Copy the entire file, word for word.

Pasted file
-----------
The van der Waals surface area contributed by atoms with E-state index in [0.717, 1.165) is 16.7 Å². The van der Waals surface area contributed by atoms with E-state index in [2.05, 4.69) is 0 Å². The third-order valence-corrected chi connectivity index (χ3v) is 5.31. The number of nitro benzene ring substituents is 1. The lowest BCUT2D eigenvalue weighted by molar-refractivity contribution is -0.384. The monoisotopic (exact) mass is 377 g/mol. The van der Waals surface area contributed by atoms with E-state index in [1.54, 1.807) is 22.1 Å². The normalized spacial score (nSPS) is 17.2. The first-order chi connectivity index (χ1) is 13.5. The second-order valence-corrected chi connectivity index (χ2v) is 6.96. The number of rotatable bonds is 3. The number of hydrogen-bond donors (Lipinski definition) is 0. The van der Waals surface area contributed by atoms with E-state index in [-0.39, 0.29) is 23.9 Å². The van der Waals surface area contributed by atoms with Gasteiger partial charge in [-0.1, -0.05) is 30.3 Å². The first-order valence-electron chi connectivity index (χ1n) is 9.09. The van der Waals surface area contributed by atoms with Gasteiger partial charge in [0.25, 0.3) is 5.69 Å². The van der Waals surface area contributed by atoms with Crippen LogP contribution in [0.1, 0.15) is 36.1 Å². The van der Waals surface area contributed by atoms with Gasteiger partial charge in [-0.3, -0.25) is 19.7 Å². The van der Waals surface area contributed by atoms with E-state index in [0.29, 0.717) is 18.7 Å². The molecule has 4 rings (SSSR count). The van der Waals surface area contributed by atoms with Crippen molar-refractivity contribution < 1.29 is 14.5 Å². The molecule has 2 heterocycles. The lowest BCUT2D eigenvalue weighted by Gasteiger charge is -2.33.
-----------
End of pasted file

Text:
The van der Waals surface area contributed by atoms with E-state index in [0.717, 1.165) is 16.7 Å². The van der Waals surface area contributed by atoms with E-state index in [2.05, 4.69) is 0 Å². The third-order valence-corrected chi connectivity index (χ3v) is 5.31. The number of nitro benzene ring substituents is 1. The lowest BCUT2D eigenvalue weighted by molar-refractivity contribution is -0.384. The monoisotopic (exact) mass is 377 g/mol. The van der Waals surface area contributed by atoms with E-state index in [1.54, 1.807) is 22.1 Å². The normalized spacial score (nSPS) is 17.2. The first-order chi connectivity index (χ1) is 13.5. The second-order valence-corrected chi connectivity index (χ2v) is 6.96. The number of rotatable bonds is 3. The number of hydrogen-bond donors (Lipinski definition) is 0. The van der Waals surface area contributed by atoms with E-state index in [-0.39, 0.29) is 23.9 Å². The van der Waals surface area contributed by atoms with Gasteiger partial charge in [-0.1, -0.05) is 30.3 Å². The first-order valence-electron chi connectivity index (χ1n) is 9.09. The van der Waals surface area contributed by atoms with Gasteiger partial charge in [0.25, 0.3) is 5.69 Å². The van der Waals surface area contributed by atoms with Crippen LogP contribution in [0.1, 0.15) is 36.1 Å². The van der Waals surface area contributed by atoms with Gasteiger partial charge in [-0.3, -0.25) is 19.7 Å². The van der Waals surface area contributed by atoms with E-state index in [0.29, 0.717) is 18.7 Å². The molecule has 4 rings (SSSR count). The van der Waals surface area contributed by atoms with Crippen molar-refractivity contribution < 1.29 is 14.5 Å². The molecule has 2 heterocycles. The lowest BCUT2D eigenvalue weighted by Gasteiger charge is -2.33.